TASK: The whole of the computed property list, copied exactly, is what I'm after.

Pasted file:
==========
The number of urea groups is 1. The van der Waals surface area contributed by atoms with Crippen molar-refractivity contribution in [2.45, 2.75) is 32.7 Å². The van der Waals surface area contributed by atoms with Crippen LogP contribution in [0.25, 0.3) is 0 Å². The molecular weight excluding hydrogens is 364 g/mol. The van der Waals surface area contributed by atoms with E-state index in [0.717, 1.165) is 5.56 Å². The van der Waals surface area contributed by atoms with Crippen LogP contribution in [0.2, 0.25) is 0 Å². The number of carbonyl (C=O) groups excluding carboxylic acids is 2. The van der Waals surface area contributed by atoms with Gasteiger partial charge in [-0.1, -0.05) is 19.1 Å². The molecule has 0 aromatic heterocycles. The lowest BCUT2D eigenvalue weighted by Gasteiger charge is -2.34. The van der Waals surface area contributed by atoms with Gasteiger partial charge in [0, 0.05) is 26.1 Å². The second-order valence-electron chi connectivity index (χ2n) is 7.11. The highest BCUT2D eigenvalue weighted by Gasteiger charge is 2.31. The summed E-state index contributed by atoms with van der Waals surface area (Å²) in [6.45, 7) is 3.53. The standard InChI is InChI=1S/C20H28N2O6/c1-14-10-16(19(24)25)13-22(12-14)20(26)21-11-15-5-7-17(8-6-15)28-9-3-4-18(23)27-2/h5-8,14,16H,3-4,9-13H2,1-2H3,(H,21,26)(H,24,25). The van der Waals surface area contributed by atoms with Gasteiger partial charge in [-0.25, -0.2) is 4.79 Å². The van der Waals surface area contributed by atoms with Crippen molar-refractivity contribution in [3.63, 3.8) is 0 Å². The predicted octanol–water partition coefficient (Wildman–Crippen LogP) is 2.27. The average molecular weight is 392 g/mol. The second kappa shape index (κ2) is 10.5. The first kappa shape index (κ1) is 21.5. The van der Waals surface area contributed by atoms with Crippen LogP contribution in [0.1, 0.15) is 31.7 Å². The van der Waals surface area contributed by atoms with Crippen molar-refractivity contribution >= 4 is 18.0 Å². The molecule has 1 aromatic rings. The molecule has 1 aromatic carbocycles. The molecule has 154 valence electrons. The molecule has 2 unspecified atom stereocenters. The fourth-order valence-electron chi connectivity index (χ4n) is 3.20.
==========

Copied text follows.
The number of urea groups is 1. The van der Waals surface area contributed by atoms with Crippen molar-refractivity contribution in [2.45, 2.75) is 32.7 Å². The van der Waals surface area contributed by atoms with Crippen LogP contribution in [0.25, 0.3) is 0 Å². The molecular weight excluding hydrogens is 364 g/mol. The van der Waals surface area contributed by atoms with E-state index in [0.717, 1.165) is 5.56 Å². The van der Waals surface area contributed by atoms with Crippen LogP contribution in [0.2, 0.25) is 0 Å². The number of carbonyl (C=O) groups excluding carboxylic acids is 2. The van der Waals surface area contributed by atoms with Gasteiger partial charge in [-0.1, -0.05) is 19.1 Å². The molecule has 0 aromatic heterocycles. The lowest BCUT2D eigenvalue weighted by Gasteiger charge is -2.34. The van der Waals surface area contributed by atoms with Gasteiger partial charge in [0, 0.05) is 26.1 Å². The second-order valence-electron chi connectivity index (χ2n) is 7.11. The highest BCUT2D eigenvalue weighted by Gasteiger charge is 2.31. The summed E-state index contributed by atoms with van der Waals surface area (Å²) in [6.45, 7) is 3.53. The standard InChI is InChI=1S/C20H28N2O6/c1-14-10-16(19(24)25)13-22(12-14)20(26)21-11-15-5-7-17(8-6-15)28-9-3-4-18(23)27-2/h5-8,14,16H,3-4,9-13H2,1-2H3,(H,21,26)(H,24,25). The van der Waals surface area contributed by atoms with Gasteiger partial charge in [-0.25, -0.2) is 4.79 Å². The van der Waals surface area contributed by atoms with Crippen molar-refractivity contribution in [3.63, 3.8) is 0 Å². The predicted octanol–water partition coefficient (Wildman–Crippen LogP) is 2.27. The average molecular weight is 392 g/mol. The second kappa shape index (κ2) is 10.5. The first kappa shape index (κ1) is 21.5. The van der Waals surface area contributed by atoms with Crippen LogP contribution in [0.1, 0.15) is 31.7 Å². The van der Waals surface area contributed by atoms with Crippen molar-refractivity contribution >= 4 is 18.0 Å². The molecule has 1 aromatic rings. The molecule has 1 aromatic carbocycles. The molecule has 154 valence electrons. The molecule has 2 unspecified atom stereocenters. The fourth-order valence-electron chi connectivity index (χ4n) is 3.20.